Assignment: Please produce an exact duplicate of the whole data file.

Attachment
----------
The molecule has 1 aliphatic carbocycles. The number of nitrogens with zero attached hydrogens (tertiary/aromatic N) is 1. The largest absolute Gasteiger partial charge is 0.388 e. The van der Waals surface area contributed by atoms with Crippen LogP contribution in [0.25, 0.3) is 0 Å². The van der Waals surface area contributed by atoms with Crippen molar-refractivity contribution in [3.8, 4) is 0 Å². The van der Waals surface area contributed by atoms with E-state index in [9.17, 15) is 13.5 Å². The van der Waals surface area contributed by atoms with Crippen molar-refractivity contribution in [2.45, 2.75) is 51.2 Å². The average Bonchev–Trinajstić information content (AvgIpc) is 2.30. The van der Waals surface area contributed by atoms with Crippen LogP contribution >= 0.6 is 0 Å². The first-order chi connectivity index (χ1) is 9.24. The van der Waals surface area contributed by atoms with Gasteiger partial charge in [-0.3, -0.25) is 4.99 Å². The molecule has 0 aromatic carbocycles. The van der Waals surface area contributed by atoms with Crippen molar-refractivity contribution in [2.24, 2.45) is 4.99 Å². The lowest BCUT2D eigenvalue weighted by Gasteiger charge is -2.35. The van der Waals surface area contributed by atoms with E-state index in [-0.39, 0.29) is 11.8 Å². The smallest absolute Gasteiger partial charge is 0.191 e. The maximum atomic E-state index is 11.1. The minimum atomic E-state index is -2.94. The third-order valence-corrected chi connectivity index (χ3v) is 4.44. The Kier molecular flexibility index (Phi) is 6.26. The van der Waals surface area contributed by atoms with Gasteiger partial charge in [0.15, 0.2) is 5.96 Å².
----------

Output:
The molecule has 1 aliphatic carbocycles. The number of nitrogens with zero attached hydrogens (tertiary/aromatic N) is 1. The largest absolute Gasteiger partial charge is 0.388 e. The van der Waals surface area contributed by atoms with Crippen LogP contribution in [0.25, 0.3) is 0 Å². The van der Waals surface area contributed by atoms with Crippen molar-refractivity contribution in [3.8, 4) is 0 Å². The van der Waals surface area contributed by atoms with E-state index in [9.17, 15) is 13.5 Å². The van der Waals surface area contributed by atoms with Crippen molar-refractivity contribution in [2.45, 2.75) is 51.2 Å². The average Bonchev–Trinajstić information content (AvgIpc) is 2.30. The van der Waals surface area contributed by atoms with Crippen LogP contribution >= 0.6 is 0 Å². The first-order chi connectivity index (χ1) is 9.24. The van der Waals surface area contributed by atoms with Gasteiger partial charge in [-0.3, -0.25) is 4.99 Å². The molecule has 0 aromatic carbocycles. The van der Waals surface area contributed by atoms with Crippen molar-refractivity contribution in [2.24, 2.45) is 4.99 Å². The lowest BCUT2D eigenvalue weighted by Gasteiger charge is -2.35. The van der Waals surface area contributed by atoms with E-state index in [-0.39, 0.29) is 11.8 Å². The smallest absolute Gasteiger partial charge is 0.191 e. The maximum atomic E-state index is 11.1. The minimum atomic E-state index is -2.94. The third-order valence-corrected chi connectivity index (χ3v) is 4.44. The Kier molecular flexibility index (Phi) is 6.26. The van der Waals surface area contributed by atoms with Gasteiger partial charge in [0.15, 0.2) is 5.96 Å².